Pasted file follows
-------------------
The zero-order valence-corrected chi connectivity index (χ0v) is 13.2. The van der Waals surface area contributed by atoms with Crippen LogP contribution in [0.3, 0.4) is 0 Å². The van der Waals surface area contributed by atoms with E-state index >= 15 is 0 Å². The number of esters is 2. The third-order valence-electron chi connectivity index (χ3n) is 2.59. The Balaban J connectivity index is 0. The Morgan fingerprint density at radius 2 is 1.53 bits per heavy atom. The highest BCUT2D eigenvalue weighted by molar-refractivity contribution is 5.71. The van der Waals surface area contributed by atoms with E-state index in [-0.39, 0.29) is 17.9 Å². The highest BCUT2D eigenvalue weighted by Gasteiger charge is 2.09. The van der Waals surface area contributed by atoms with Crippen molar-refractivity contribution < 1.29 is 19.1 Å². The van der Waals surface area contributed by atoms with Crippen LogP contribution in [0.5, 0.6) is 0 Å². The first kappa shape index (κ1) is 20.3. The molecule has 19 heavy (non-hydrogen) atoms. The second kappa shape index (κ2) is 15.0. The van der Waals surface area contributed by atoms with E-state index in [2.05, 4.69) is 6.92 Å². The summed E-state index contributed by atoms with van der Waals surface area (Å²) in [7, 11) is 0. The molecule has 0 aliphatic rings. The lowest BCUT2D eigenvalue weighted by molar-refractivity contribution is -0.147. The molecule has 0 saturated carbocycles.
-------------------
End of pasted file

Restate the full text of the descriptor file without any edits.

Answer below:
The zero-order valence-corrected chi connectivity index (χ0v) is 13.2. The van der Waals surface area contributed by atoms with Crippen LogP contribution in [0.3, 0.4) is 0 Å². The van der Waals surface area contributed by atoms with E-state index >= 15 is 0 Å². The number of esters is 2. The third-order valence-electron chi connectivity index (χ3n) is 2.59. The Balaban J connectivity index is 0. The Morgan fingerprint density at radius 2 is 1.53 bits per heavy atom. The highest BCUT2D eigenvalue weighted by molar-refractivity contribution is 5.71. The van der Waals surface area contributed by atoms with E-state index in [-0.39, 0.29) is 17.9 Å². The highest BCUT2D eigenvalue weighted by Gasteiger charge is 2.09. The van der Waals surface area contributed by atoms with Crippen molar-refractivity contribution < 1.29 is 19.1 Å². The van der Waals surface area contributed by atoms with Crippen LogP contribution in [0.5, 0.6) is 0 Å². The first kappa shape index (κ1) is 20.3. The molecule has 19 heavy (non-hydrogen) atoms. The second kappa shape index (κ2) is 15.0. The van der Waals surface area contributed by atoms with E-state index in [2.05, 4.69) is 6.92 Å². The summed E-state index contributed by atoms with van der Waals surface area (Å²) in [7, 11) is 0. The molecule has 0 aliphatic rings. The lowest BCUT2D eigenvalue weighted by molar-refractivity contribution is -0.147. The molecule has 0 saturated carbocycles.